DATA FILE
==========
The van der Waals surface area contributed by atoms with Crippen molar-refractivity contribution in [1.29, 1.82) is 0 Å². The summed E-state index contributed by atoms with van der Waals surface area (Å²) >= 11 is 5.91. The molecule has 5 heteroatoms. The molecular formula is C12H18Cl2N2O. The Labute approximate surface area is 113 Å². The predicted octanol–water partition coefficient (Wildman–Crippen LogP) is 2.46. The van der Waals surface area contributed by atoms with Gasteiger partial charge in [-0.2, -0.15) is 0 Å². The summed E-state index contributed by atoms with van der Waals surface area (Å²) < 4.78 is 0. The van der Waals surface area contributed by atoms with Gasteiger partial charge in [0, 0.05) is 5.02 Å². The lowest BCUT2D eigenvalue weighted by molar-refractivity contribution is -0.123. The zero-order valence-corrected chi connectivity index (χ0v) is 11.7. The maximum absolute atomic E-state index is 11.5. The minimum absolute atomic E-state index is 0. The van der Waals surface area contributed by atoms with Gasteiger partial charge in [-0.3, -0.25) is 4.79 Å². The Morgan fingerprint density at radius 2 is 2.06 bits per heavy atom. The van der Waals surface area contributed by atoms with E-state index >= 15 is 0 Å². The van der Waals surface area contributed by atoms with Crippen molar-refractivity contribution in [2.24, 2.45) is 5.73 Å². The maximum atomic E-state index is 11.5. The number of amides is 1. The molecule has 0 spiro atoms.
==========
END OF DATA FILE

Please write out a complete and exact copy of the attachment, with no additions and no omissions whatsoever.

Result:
The van der Waals surface area contributed by atoms with Crippen molar-refractivity contribution in [1.29, 1.82) is 0 Å². The summed E-state index contributed by atoms with van der Waals surface area (Å²) >= 11 is 5.91. The molecule has 5 heteroatoms. The molecular formula is C12H18Cl2N2O. The Labute approximate surface area is 113 Å². The predicted octanol–water partition coefficient (Wildman–Crippen LogP) is 2.46. The van der Waals surface area contributed by atoms with Gasteiger partial charge in [-0.2, -0.15) is 0 Å². The summed E-state index contributed by atoms with van der Waals surface area (Å²) < 4.78 is 0. The van der Waals surface area contributed by atoms with Gasteiger partial charge in [0, 0.05) is 5.02 Å². The lowest BCUT2D eigenvalue weighted by molar-refractivity contribution is -0.123. The zero-order valence-corrected chi connectivity index (χ0v) is 11.7. The maximum absolute atomic E-state index is 11.5. The minimum absolute atomic E-state index is 0. The van der Waals surface area contributed by atoms with Gasteiger partial charge in [-0.3, -0.25) is 4.79 Å². The Morgan fingerprint density at radius 2 is 2.06 bits per heavy atom. The van der Waals surface area contributed by atoms with E-state index >= 15 is 0 Å². The van der Waals surface area contributed by atoms with Crippen molar-refractivity contribution in [2.24, 2.45) is 5.73 Å². The maximum atomic E-state index is 11.5. The number of amides is 1. The molecule has 0 spiro atoms.